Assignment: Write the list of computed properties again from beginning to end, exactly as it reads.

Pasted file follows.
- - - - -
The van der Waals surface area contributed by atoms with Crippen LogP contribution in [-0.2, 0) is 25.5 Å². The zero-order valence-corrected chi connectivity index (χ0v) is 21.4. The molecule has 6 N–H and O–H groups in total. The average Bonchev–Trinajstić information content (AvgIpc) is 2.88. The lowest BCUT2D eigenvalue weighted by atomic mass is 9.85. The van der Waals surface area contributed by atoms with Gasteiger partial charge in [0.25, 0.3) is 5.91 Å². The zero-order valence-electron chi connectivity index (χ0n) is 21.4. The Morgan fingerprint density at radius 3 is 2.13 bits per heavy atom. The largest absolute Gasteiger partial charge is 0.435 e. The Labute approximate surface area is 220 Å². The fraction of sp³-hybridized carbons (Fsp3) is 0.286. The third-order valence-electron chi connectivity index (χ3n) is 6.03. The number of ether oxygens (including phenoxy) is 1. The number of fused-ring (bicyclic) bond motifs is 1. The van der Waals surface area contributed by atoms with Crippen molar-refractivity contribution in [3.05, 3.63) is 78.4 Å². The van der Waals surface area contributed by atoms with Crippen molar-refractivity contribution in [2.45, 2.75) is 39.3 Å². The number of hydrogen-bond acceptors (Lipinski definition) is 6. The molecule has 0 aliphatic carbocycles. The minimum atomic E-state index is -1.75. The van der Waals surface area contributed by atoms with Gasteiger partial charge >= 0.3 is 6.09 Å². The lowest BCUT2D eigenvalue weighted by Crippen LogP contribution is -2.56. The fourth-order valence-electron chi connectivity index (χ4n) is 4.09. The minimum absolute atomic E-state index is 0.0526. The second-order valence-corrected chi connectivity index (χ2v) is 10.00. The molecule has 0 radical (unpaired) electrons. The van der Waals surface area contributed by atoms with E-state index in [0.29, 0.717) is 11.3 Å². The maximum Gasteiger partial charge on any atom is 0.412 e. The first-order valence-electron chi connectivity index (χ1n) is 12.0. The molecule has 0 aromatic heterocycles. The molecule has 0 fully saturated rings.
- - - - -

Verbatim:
The van der Waals surface area contributed by atoms with Crippen LogP contribution in [-0.2, 0) is 25.5 Å². The zero-order valence-corrected chi connectivity index (χ0v) is 21.4. The molecule has 6 N–H and O–H groups in total. The average Bonchev–Trinajstić information content (AvgIpc) is 2.88. The lowest BCUT2D eigenvalue weighted by atomic mass is 9.85. The van der Waals surface area contributed by atoms with Gasteiger partial charge in [0.25, 0.3) is 5.91 Å². The zero-order valence-electron chi connectivity index (χ0n) is 21.4. The Morgan fingerprint density at radius 3 is 2.13 bits per heavy atom. The largest absolute Gasteiger partial charge is 0.435 e. The Labute approximate surface area is 220 Å². The fraction of sp³-hybridized carbons (Fsp3) is 0.286. The third-order valence-electron chi connectivity index (χ3n) is 6.03. The number of ether oxygens (including phenoxy) is 1. The number of fused-ring (bicyclic) bond motifs is 1. The van der Waals surface area contributed by atoms with Crippen molar-refractivity contribution in [3.05, 3.63) is 78.4 Å². The van der Waals surface area contributed by atoms with Crippen molar-refractivity contribution in [2.45, 2.75) is 39.3 Å². The number of hydrogen-bond acceptors (Lipinski definition) is 6. The molecule has 0 aliphatic carbocycles. The minimum atomic E-state index is -1.75. The van der Waals surface area contributed by atoms with Gasteiger partial charge >= 0.3 is 6.09 Å². The lowest BCUT2D eigenvalue weighted by Crippen LogP contribution is -2.56. The fourth-order valence-electron chi connectivity index (χ4n) is 4.09. The minimum absolute atomic E-state index is 0.0526. The second-order valence-corrected chi connectivity index (χ2v) is 10.00. The molecule has 0 radical (unpaired) electrons. The van der Waals surface area contributed by atoms with E-state index in [0.29, 0.717) is 11.3 Å². The maximum Gasteiger partial charge on any atom is 0.412 e. The first-order valence-electron chi connectivity index (χ1n) is 12.0. The molecule has 0 aromatic heterocycles. The molecule has 0 fully saturated rings.